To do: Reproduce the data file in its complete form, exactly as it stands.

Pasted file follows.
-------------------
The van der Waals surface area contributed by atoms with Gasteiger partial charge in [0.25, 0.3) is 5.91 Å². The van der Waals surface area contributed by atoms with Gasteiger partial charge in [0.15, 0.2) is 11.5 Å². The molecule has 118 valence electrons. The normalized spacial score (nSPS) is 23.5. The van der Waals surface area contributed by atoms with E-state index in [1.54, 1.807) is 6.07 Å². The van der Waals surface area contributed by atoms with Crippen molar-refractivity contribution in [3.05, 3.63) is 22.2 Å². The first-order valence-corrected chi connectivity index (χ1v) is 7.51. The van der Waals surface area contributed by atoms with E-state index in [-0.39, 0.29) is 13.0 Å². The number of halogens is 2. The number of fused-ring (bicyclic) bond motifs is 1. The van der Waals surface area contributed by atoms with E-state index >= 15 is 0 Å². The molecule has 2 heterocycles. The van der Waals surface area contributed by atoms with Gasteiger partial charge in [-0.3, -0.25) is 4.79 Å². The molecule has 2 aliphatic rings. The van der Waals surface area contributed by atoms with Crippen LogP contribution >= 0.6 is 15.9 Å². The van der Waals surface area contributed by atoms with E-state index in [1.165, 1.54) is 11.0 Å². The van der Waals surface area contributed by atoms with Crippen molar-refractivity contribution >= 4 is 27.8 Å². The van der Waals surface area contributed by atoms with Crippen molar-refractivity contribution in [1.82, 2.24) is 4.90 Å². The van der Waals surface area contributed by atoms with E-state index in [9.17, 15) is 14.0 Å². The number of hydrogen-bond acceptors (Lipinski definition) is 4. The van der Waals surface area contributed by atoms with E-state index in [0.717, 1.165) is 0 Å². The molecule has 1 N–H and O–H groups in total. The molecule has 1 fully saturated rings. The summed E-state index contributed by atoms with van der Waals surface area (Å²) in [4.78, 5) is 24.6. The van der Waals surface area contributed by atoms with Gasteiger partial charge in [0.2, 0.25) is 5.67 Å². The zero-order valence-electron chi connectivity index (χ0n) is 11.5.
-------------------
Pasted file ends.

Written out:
The van der Waals surface area contributed by atoms with Gasteiger partial charge in [0.25, 0.3) is 5.91 Å². The van der Waals surface area contributed by atoms with Gasteiger partial charge in [0.15, 0.2) is 11.5 Å². The molecule has 118 valence electrons. The normalized spacial score (nSPS) is 23.5. The van der Waals surface area contributed by atoms with E-state index in [1.54, 1.807) is 6.07 Å². The van der Waals surface area contributed by atoms with Crippen molar-refractivity contribution in [3.05, 3.63) is 22.2 Å². The first-order valence-corrected chi connectivity index (χ1v) is 7.51. The van der Waals surface area contributed by atoms with E-state index in [-0.39, 0.29) is 13.0 Å². The number of halogens is 2. The number of fused-ring (bicyclic) bond motifs is 1. The van der Waals surface area contributed by atoms with E-state index >= 15 is 0 Å². The molecule has 2 heterocycles. The van der Waals surface area contributed by atoms with Gasteiger partial charge in [-0.3, -0.25) is 4.79 Å². The molecule has 2 aliphatic rings. The van der Waals surface area contributed by atoms with Crippen LogP contribution >= 0.6 is 15.9 Å². The van der Waals surface area contributed by atoms with E-state index in [1.165, 1.54) is 11.0 Å². The van der Waals surface area contributed by atoms with Crippen molar-refractivity contribution >= 4 is 27.8 Å². The van der Waals surface area contributed by atoms with Crippen molar-refractivity contribution in [1.82, 2.24) is 4.90 Å². The van der Waals surface area contributed by atoms with E-state index in [9.17, 15) is 14.0 Å². The number of hydrogen-bond acceptors (Lipinski definition) is 4. The van der Waals surface area contributed by atoms with E-state index in [0.717, 1.165) is 0 Å². The molecule has 1 N–H and O–H groups in total. The molecule has 1 fully saturated rings. The summed E-state index contributed by atoms with van der Waals surface area (Å²) in [4.78, 5) is 24.6. The van der Waals surface area contributed by atoms with Gasteiger partial charge in [0.2, 0.25) is 5.67 Å². The zero-order valence-electron chi connectivity index (χ0n) is 11.5.